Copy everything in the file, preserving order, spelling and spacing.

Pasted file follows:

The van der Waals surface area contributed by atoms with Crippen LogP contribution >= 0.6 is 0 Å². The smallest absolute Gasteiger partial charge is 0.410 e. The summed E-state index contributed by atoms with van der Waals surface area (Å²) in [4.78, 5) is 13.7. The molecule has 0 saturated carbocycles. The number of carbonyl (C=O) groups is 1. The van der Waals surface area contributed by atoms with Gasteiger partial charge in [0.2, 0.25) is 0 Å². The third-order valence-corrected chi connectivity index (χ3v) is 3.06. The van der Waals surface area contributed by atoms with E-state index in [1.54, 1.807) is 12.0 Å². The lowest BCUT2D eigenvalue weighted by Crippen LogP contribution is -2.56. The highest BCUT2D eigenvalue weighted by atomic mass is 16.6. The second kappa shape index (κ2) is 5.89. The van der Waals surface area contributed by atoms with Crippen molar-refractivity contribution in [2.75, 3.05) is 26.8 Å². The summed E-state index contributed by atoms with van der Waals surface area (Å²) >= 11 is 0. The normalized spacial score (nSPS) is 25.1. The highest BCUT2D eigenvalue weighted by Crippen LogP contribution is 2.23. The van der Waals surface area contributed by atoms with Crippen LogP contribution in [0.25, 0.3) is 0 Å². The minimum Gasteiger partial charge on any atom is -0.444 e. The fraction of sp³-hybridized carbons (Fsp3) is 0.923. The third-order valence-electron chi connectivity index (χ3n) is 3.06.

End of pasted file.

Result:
The van der Waals surface area contributed by atoms with Crippen LogP contribution >= 0.6 is 0 Å². The smallest absolute Gasteiger partial charge is 0.410 e. The summed E-state index contributed by atoms with van der Waals surface area (Å²) in [4.78, 5) is 13.7. The molecule has 0 saturated carbocycles. The number of carbonyl (C=O) groups is 1. The van der Waals surface area contributed by atoms with Gasteiger partial charge in [0.2, 0.25) is 0 Å². The third-order valence-corrected chi connectivity index (χ3v) is 3.06. The van der Waals surface area contributed by atoms with E-state index in [1.54, 1.807) is 12.0 Å². The lowest BCUT2D eigenvalue weighted by Crippen LogP contribution is -2.56. The highest BCUT2D eigenvalue weighted by atomic mass is 16.6. The second kappa shape index (κ2) is 5.89. The van der Waals surface area contributed by atoms with Crippen molar-refractivity contribution in [2.75, 3.05) is 26.8 Å². The summed E-state index contributed by atoms with van der Waals surface area (Å²) >= 11 is 0. The normalized spacial score (nSPS) is 25.1. The highest BCUT2D eigenvalue weighted by Crippen LogP contribution is 2.23. The van der Waals surface area contributed by atoms with Crippen LogP contribution in [0.25, 0.3) is 0 Å². The minimum Gasteiger partial charge on any atom is -0.444 e. The fraction of sp³-hybridized carbons (Fsp3) is 0.923. The third-order valence-electron chi connectivity index (χ3n) is 3.06.